SHANGHAI -- Ride-sharing is taking over in this ancient city, a place that some expect to eventually be at the epicenter of a mobility revolution.
But it's not the kind of ride-sharing you're thinking of.
For about 1 yuan, or 14 cents, an hour, you can have all of the mobility you could imagine -- so much so, that the government is in knots over how to police it (people circumvent payment) or how to manage it (it's wildly popular).
Just over a year into the experiment here, one company's valuation is worth close to $500 million.
The method of ride-sharing?
Leave it to Shanghai to reinvent itself only 20 years after taking a century to reinvent itself.
The car killed the bike, which is now trying to kill the car.
It's all the vision of Hu Weiwei, a 30-something woman and a former journalist at a Chinese car magazine who has known only the congestion and coughing and the head-shaking Shanghai traffic that make rush hour in Los Angeles look like Des Moines at midnight.
Credit her for co-founding a ride-sharing model Shanghai had never seen -- one linked to GPS and a smartphone app and now intertwined with millions of users every day.
The service, called Mobike, lets users borrow orange bicycles on a whim, then leave them anywhere (in subways, outside public toilets, in hotel foyers) for another potential rider to book. It's now the world's largest bicycle operator.
Ironically, in a Shanghai that has been rebuilt for cars, it's causing all kinds of problems: Pedestrians are continually being hit, bikes are being stolen and the roads can't support the bike traffic.
It's a storyline as wild as the auto industry's explosion here and the latest chapter in a two-decade transportation narrative that is rewritten every year.
First the auto economy was filled with "endless potential," then it was growing "too fast," then it was "bound to slow," only to "definitively recover," and then to ... (fill in the incorrect prediction).
It seems that China, and Shanghai, can't find a happy medium.
Two months ago, the Chinese government restored subsidies for electric vehicles, which it had eliminated a month earlier. By July 1, car dealerships, which couldn't operate multiple brands, will be able to sell whatever they want. And this year Beijing raised the sales tax on vehicles with engine displacements of up to 1.6 liters.
If it sounds like chaos, then your ear for the Chinese industry is pitch perfect.
And that's what keeps investors, auto manufacturers and suppliers as giddy as they are leery of the long-term path to stability in China, the world's largest market.
China can't seem to settle.
In the latest trend, the current state feels more like the United States.
Used cars are flooding the market, new-car margins are evaporating and the emphasis is on parts and service, financing and the aftermarket. Sedan sales are falling; crossovers are booming.
Also familiar is the fact that the market, once predicted for a shakeout, is anything but.
Drive the streets of Shanghai and it's the United Nations of car brands -- from Skodas to Peugeots to Chevrolet Cruzes to an array of well-styled Chinese brands.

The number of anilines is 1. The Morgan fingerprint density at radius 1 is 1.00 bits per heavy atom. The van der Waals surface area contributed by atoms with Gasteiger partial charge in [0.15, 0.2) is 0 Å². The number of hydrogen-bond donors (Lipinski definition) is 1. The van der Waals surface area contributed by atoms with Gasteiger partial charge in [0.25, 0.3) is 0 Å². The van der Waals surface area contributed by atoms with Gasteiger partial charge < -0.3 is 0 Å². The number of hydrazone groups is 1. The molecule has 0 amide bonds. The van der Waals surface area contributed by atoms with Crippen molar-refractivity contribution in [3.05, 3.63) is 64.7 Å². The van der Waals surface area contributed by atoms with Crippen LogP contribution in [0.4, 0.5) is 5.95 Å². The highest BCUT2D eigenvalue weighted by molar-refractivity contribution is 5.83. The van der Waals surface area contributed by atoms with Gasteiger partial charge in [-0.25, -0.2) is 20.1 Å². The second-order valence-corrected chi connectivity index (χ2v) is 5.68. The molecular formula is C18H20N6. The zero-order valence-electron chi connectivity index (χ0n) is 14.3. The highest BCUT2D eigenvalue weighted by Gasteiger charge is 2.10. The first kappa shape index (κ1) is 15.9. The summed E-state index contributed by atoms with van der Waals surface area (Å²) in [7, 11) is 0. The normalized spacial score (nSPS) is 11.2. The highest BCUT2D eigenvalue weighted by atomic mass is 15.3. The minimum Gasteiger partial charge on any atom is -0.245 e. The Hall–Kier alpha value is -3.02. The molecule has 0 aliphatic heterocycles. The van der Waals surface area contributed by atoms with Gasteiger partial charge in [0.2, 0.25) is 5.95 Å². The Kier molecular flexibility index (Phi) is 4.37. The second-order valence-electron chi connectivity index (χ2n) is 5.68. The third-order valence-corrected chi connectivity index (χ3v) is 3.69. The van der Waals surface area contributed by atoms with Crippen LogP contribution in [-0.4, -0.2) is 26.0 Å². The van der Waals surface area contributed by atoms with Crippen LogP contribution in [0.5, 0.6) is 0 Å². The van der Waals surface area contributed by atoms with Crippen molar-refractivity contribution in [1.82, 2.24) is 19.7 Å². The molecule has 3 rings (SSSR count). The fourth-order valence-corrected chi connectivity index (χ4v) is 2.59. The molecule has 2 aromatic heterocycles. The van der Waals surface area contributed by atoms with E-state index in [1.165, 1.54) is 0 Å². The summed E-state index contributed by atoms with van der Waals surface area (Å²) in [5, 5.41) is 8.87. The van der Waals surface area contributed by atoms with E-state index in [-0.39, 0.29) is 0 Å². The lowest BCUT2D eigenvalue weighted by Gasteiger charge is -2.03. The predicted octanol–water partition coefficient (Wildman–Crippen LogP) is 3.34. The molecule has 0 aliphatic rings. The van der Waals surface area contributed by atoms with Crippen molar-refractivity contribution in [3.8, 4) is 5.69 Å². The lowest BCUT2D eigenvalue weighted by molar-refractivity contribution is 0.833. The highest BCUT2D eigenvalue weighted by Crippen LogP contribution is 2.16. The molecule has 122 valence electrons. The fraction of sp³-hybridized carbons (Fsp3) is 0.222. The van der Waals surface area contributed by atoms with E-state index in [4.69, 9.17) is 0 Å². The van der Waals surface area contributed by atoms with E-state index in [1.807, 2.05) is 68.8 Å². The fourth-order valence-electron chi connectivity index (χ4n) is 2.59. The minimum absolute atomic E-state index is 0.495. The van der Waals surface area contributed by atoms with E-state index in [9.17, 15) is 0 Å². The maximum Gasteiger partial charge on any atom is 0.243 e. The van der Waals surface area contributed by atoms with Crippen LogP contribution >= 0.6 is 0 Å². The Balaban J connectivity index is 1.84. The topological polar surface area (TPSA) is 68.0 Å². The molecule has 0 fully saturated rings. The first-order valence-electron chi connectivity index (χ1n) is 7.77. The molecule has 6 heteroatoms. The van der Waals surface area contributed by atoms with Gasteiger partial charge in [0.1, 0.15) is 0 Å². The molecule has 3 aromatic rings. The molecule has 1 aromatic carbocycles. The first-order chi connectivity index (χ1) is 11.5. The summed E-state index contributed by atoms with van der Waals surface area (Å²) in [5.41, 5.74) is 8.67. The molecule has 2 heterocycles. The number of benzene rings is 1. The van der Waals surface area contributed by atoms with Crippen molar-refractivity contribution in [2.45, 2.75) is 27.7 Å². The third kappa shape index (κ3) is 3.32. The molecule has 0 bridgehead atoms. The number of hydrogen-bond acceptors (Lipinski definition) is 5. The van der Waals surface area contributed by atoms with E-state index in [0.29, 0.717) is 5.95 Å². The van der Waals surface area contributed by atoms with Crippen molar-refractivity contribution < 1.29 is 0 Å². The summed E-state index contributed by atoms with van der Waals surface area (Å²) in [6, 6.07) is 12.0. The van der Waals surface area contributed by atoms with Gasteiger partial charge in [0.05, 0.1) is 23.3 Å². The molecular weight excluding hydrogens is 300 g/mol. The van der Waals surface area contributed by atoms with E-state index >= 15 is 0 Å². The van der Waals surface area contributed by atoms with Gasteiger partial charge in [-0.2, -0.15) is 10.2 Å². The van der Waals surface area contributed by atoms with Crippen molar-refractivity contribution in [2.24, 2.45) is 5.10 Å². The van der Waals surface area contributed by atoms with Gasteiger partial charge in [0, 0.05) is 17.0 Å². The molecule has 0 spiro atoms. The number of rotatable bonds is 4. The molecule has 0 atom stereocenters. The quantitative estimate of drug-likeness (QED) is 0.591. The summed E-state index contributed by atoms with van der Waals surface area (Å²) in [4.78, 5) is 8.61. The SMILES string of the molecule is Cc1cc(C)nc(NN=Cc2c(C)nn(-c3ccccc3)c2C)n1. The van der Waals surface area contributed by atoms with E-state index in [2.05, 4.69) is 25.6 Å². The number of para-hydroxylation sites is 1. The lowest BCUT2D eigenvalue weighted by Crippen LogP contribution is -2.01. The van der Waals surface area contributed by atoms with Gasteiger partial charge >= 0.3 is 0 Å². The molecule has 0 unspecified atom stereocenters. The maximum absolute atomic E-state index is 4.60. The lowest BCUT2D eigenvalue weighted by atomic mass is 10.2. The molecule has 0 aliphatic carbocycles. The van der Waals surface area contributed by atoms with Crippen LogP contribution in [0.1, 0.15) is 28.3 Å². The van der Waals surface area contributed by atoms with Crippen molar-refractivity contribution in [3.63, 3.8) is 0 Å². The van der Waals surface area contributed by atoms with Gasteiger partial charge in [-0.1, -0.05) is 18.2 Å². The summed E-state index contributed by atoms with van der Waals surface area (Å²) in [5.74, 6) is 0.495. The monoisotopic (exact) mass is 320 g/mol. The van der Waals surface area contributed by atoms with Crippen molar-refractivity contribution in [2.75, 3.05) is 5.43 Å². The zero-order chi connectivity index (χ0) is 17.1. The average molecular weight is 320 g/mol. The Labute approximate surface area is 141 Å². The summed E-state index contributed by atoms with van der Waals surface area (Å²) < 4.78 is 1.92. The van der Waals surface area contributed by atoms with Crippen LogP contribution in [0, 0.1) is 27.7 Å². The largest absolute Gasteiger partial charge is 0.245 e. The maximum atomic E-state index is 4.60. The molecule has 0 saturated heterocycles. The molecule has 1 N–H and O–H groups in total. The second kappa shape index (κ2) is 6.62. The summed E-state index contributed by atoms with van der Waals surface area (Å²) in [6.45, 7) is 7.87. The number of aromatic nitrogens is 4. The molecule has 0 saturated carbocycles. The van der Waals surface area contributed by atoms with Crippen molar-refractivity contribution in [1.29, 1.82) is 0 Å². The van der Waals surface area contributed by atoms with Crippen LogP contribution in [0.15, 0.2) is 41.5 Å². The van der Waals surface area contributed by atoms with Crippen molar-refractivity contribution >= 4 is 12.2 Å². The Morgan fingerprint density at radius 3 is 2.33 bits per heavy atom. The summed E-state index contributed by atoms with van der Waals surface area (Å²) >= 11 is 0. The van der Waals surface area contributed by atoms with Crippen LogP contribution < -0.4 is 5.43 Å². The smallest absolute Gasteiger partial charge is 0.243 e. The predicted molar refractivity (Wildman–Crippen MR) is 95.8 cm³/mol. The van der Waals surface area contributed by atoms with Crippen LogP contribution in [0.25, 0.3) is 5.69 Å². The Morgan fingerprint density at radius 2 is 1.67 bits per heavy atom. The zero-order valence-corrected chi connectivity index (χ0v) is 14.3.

One major thing is new: The local brands are finally up to the task, a notion that was laughable less than a decade ago when the domestics simply survived by requiring foreign carmakers to form joint ventures with the locals. That helped the Chinese brands develop manufacturing expertise while still profiting from sales of foreign brands.
Now, with all of that expertise under their belt, domestic capabilities are increasing at a breakneck pace.
Talk to non-Chinese Tier 1 suppliers and automakers and they say that Chinese manufacturers have the goods -- and in spades. They have the wind tunnels and engineering facilities and are increasingly luring Western talent, thanks to the commitment to long-term success and the investment in technology.
China's domestic automakers are launching a range of new and better products, all of which are edging nearer to finally threatening the foreign brands. SAIC Motor Corp., China's largest automaker, wants to double sales of its domestic brands, it was reported this month.
It all makes for an alluring scenario, which might be the only constant in China.
Twenty years on, Western suppliers continue to be amazed at the market, even in the face of predictions of stability, because stable now means a growth rate of 8 percent per year, "a recession," as one supplier joked last week, from the 25-percent gains of five years ago.
Labor rates remain less than 5 percent of a supplier's cost, about one quarter of labor rates in Western Europe.
Chinese plants are some of the most efficient in the world. Government promises are kept; the speed of infrastructure improvements is remarkable.
"My Chinese joint-venture partner only asks me for one thing," one Tier 1 supplier executive said last week. "Profit."
But, ultimately, it's China. And that means it's anything but static.
And where does that leave Western investors? As perplexed, bewildered and allured as ever.
Twenty years since the Western auto world really fell for China, it's a complicated, fascinating place. But it has always been.
If there is a moral to China's story, it's never-ending -- a riddle wrapped in four wheels.
Or even two.